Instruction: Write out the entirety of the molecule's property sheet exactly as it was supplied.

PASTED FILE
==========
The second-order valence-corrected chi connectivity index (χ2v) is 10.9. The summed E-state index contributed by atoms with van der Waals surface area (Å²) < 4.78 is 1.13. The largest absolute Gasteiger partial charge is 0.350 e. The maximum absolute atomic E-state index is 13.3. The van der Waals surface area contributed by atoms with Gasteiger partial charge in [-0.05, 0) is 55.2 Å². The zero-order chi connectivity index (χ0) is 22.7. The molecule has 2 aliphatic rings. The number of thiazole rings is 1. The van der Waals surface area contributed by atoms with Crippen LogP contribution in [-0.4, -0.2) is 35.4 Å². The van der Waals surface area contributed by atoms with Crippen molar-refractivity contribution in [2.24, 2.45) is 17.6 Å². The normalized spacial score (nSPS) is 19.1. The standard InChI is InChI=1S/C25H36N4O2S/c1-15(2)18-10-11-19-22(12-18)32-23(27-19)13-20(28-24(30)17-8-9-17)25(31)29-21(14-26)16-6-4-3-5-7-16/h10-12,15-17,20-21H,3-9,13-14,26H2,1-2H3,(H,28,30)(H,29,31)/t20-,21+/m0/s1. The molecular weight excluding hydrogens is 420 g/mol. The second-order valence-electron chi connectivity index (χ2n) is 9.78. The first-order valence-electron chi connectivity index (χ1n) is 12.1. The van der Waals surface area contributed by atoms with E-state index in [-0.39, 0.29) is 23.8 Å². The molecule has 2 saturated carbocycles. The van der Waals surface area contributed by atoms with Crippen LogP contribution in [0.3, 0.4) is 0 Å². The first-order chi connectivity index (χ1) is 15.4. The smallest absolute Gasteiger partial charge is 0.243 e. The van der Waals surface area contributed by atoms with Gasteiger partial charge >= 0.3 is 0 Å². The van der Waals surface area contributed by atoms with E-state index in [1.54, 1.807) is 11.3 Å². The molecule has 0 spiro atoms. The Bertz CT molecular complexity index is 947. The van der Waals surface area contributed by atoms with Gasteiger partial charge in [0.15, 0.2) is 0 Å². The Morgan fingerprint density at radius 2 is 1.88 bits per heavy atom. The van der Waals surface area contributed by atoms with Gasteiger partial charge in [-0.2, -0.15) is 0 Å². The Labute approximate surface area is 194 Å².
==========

The second-order valence-corrected chi connectivity index (χ2v) is 10.9. The summed E-state index contributed by atoms with van der Waals surface area (Å²) < 4.78 is 1.13. The largest absolute Gasteiger partial charge is 0.350 e. The maximum absolute atomic E-state index is 13.3. The van der Waals surface area contributed by atoms with Gasteiger partial charge in [-0.05, 0) is 55.2 Å². The zero-order chi connectivity index (χ0) is 22.7. The molecule has 2 aliphatic rings. The number of thiazole rings is 1. The van der Waals surface area contributed by atoms with Crippen LogP contribution in [-0.4, -0.2) is 35.4 Å². The van der Waals surface area contributed by atoms with Crippen molar-refractivity contribution in [2.24, 2.45) is 17.6 Å². The normalized spacial score (nSPS) is 19.1. The standard InChI is InChI=1S/C25H36N4O2S/c1-15(2)18-10-11-19-22(12-18)32-23(27-19)13-20(28-24(30)17-8-9-17)25(31)29-21(14-26)16-6-4-3-5-7-16/h10-12,15-17,20-21H,3-9,13-14,26H2,1-2H3,(H,28,30)(H,29,31)/t20-,21+/m0/s1. The molecular weight excluding hydrogens is 420 g/mol. The second-order valence-electron chi connectivity index (χ2n) is 9.78. The first-order valence-electron chi connectivity index (χ1n) is 12.1. The van der Waals surface area contributed by atoms with E-state index in [-0.39, 0.29) is 23.8 Å². The molecule has 2 saturated carbocycles. The van der Waals surface area contributed by atoms with Crippen LogP contribution in [0.3, 0.4) is 0 Å². The first-order chi connectivity index (χ1) is 15.4. The smallest absolute Gasteiger partial charge is 0.243 e. The van der Waals surface area contributed by atoms with Gasteiger partial charge >= 0.3 is 0 Å². The van der Waals surface area contributed by atoms with E-state index in [1.54, 1.807) is 11.3 Å². The molecule has 0 spiro atoms. The Bertz CT molecular complexity index is 947. The van der Waals surface area contributed by atoms with Gasteiger partial charge in [0.15, 0.2) is 0 Å². The Morgan fingerprint density at radius 2 is 1.88 bits per heavy atom. The van der Waals surface area contributed by atoms with Gasteiger partial charge in [-0.2, -0.15) is 0 Å². The Labute approximate surface area is 194 Å².